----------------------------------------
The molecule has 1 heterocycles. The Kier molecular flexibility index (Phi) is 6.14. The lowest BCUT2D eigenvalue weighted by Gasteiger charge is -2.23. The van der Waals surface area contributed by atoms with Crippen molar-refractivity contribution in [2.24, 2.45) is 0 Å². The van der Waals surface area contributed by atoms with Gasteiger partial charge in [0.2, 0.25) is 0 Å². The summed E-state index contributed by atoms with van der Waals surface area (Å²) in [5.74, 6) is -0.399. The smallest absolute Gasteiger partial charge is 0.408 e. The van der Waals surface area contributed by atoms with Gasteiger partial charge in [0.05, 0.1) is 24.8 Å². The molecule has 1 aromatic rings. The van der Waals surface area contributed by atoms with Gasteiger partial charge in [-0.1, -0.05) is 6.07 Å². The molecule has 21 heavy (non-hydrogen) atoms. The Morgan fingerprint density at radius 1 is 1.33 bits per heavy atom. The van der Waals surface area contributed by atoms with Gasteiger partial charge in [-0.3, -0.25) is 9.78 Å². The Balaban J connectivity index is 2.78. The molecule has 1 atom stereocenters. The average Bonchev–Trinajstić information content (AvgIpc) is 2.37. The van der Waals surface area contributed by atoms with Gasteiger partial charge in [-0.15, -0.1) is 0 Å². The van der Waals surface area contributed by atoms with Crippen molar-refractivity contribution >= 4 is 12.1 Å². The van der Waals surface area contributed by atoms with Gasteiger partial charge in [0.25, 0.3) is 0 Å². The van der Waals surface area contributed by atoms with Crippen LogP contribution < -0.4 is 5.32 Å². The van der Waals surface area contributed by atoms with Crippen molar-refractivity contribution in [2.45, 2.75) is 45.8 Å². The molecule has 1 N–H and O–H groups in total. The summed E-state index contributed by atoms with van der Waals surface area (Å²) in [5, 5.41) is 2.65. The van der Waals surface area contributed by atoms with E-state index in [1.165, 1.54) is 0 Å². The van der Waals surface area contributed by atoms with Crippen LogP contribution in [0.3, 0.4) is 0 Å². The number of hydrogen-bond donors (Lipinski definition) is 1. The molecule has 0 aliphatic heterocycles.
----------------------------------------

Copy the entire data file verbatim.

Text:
The molecule has 1 heterocycles. The Kier molecular flexibility index (Phi) is 6.14. The lowest BCUT2D eigenvalue weighted by Gasteiger charge is -2.23. The van der Waals surface area contributed by atoms with Crippen molar-refractivity contribution in [2.24, 2.45) is 0 Å². The van der Waals surface area contributed by atoms with Gasteiger partial charge in [0.2, 0.25) is 0 Å². The summed E-state index contributed by atoms with van der Waals surface area (Å²) in [5.74, 6) is -0.399. The smallest absolute Gasteiger partial charge is 0.408 e. The van der Waals surface area contributed by atoms with Gasteiger partial charge in [0.05, 0.1) is 24.8 Å². The molecule has 1 aromatic rings. The van der Waals surface area contributed by atoms with Gasteiger partial charge in [-0.1, -0.05) is 6.07 Å². The molecule has 21 heavy (non-hydrogen) atoms. The Morgan fingerprint density at radius 1 is 1.33 bits per heavy atom. The van der Waals surface area contributed by atoms with Gasteiger partial charge in [-0.3, -0.25) is 9.78 Å². The Balaban J connectivity index is 2.78. The molecule has 1 atom stereocenters. The average Bonchev–Trinajstić information content (AvgIpc) is 2.37. The van der Waals surface area contributed by atoms with Gasteiger partial charge in [-0.15, -0.1) is 0 Å². The van der Waals surface area contributed by atoms with Crippen molar-refractivity contribution >= 4 is 12.1 Å². The van der Waals surface area contributed by atoms with Gasteiger partial charge in [0.25, 0.3) is 0 Å². The van der Waals surface area contributed by atoms with Crippen LogP contribution < -0.4 is 5.32 Å². The van der Waals surface area contributed by atoms with Crippen molar-refractivity contribution in [2.45, 2.75) is 45.8 Å². The molecule has 1 N–H and O–H groups in total. The summed E-state index contributed by atoms with van der Waals surface area (Å²) in [5, 5.41) is 2.65. The van der Waals surface area contributed by atoms with E-state index in [1.165, 1.54) is 0 Å². The van der Waals surface area contributed by atoms with Crippen LogP contribution in [0.3, 0.4) is 0 Å². The number of hydrogen-bond donors (Lipinski definition) is 1. The molecule has 0 aliphatic heterocycles.